Did the devil make me do it?

devilI’m on a roll with these little books. Yesterday, I hid from the rain and cold by reading another edition in front of a raging open fire in our lounge room. Nice! This time it was Mike McKinley’s Did the devil make me do it? And other questions about Satan, demons and evil spirits. I must admit it’s not my normal fireside reading. While I’ve read all the Harry Potter series, I don’t much care for horror thrillers or teenage vampire love stories. So why this book?

Quite simply, because it’s an issue where there’s so much speculation and confusion among Christians. While the Bible speaks unashamedly about these things, it seems that many people are more informed by movies and novels than the Scriptures when it come to the understanding powers of evil.

McKinley acknowledges the polarity of opinions about the devil that exist. C.S. Lewis wrote in his classic book, The Screwtape Letters:

There are two equal and opposite errors into which our race can fall about the devils. One is to disbelieve in their existence. The other is to believe, and to feel an excessive and unhealthy interest in them. (quoted on p7)

As a product of our scientific, naturalistic age, my tendency is toward the former. I’m the one who is likely to be taken in by the classic line from the movie, The Usual Suspects:

The greatest trick the devil ever pulled was convincing the world he didn’t exist.

I raise a few eyebrows when I start speaking with friends about God, Jesus, the Holy Spirit, miracles, resurrection, and the like. But if I start discussing angels, the devil, demons, evil spirits, and spiritual warfare, then people will know I’ve lost it. There are probably many Christians who feel the same.

However, I’ve also met the opposite—Christians who seem totally obsessed with everything to do with evil spirits and the like. They’re forever speaking against, strategising against, incantating against, at war against, some power of evil. Some look for skeletons in the closet of family trees—your great uncle was a mason so you have to be released from the masonic stronghold that oppresses you still. Some suggest that every negative factor in a person’s life has some close connection to demonic forces—the spirit of alcoholism, or addiction, or doubt, or fear.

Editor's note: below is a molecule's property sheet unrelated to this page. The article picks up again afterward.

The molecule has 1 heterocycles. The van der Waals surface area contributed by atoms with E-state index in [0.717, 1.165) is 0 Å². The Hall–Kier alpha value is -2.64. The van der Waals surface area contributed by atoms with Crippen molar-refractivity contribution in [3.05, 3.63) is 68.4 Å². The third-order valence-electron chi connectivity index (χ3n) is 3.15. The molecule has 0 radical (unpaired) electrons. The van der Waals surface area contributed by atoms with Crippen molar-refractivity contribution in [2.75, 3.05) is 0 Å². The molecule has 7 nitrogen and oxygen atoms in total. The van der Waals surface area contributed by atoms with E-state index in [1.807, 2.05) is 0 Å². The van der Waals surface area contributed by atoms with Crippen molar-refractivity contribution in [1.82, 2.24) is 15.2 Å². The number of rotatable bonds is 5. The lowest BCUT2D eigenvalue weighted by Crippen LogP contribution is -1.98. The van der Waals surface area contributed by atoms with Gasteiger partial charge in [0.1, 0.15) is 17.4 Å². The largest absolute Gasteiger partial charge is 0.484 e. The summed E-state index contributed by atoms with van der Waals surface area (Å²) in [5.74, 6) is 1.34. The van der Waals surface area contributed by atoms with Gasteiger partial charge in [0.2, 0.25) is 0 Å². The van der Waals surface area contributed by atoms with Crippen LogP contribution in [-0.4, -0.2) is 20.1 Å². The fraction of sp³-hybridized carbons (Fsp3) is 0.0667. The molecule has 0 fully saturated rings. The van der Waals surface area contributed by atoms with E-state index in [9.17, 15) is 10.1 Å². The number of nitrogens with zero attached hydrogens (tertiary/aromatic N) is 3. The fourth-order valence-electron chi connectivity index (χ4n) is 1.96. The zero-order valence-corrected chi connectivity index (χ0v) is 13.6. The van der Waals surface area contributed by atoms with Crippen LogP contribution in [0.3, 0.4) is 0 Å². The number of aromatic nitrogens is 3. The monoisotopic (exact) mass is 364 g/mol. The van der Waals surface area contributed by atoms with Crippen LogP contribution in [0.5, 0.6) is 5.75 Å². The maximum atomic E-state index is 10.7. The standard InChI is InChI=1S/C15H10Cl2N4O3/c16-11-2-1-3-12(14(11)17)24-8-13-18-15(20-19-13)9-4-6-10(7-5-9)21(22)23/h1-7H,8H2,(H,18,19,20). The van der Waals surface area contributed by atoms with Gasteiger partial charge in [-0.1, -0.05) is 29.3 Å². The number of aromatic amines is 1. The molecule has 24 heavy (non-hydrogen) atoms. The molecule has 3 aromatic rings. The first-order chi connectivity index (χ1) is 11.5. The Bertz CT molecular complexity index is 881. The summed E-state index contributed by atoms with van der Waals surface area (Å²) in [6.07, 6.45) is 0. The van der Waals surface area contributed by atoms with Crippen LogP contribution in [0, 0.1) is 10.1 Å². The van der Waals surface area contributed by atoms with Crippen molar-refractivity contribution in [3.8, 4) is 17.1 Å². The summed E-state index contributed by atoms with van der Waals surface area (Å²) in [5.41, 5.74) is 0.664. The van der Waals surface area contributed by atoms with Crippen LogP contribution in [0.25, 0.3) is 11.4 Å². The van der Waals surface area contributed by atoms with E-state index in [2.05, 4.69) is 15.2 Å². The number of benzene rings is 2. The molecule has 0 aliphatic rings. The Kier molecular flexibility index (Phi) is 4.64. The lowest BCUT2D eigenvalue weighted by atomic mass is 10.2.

Did the devil make me do it? is a breath of fresh air. It’s not cynical or dismissive, but neither is it speculative or superstitious. This book directs us to the Bible for our answers. It engages with the text of Scripture to remind us that there is a created being called the devil, and we must take him very seriously. Jesus did. It also encourages us to remember that he is only a created being, and we needn’t be overwhelmed by him. Jesus wasn’t.

The centre-piece of this book isn’t the devil, or the demons, or the havoc they seek to create. It is, in fact, JESUS.  Jesus entered into our world to overcome the power of the devil. He came to destroy the devil’s work, to disarm him, and to rescue people from his influence. Reading any of the gospels reveals how Jesus’ life and ministry was a confrontation with the devil. Examining his crucifixion and resurrection shows the power of his victory over God’s enemy. The way ahead for Christians is to focus on Jesus, not on the enemy of Jesus. It’s to listen to Jesus, not the lies, deceptions, or accusations of the devil.

One of the things I appreciated about this short book, is that the author gets us to reexamine what the Bible teaches on these topics. He quotes and discusses and applies the Word of God. The book itself is an example of how we should address any topic of concern—by examining what God has to say on the matter. Again, and especially for occasional readers, the brevity of this book is a bonus. Yet, it’s also a weakness. There are times when I would like to be pointed to the source of ideas in the book. There are other times where I’d like to be able to explore issues in greater depth than 80 pages will allow.

Perhaps, the publishers could consider adding a Further Reading section in each of these books to help people move from introductory to intermediate study on these topics. They could highlight books they believe to be reliable and helpful. Maybe, they could even consider an index of important Bible passages for further reading and study.

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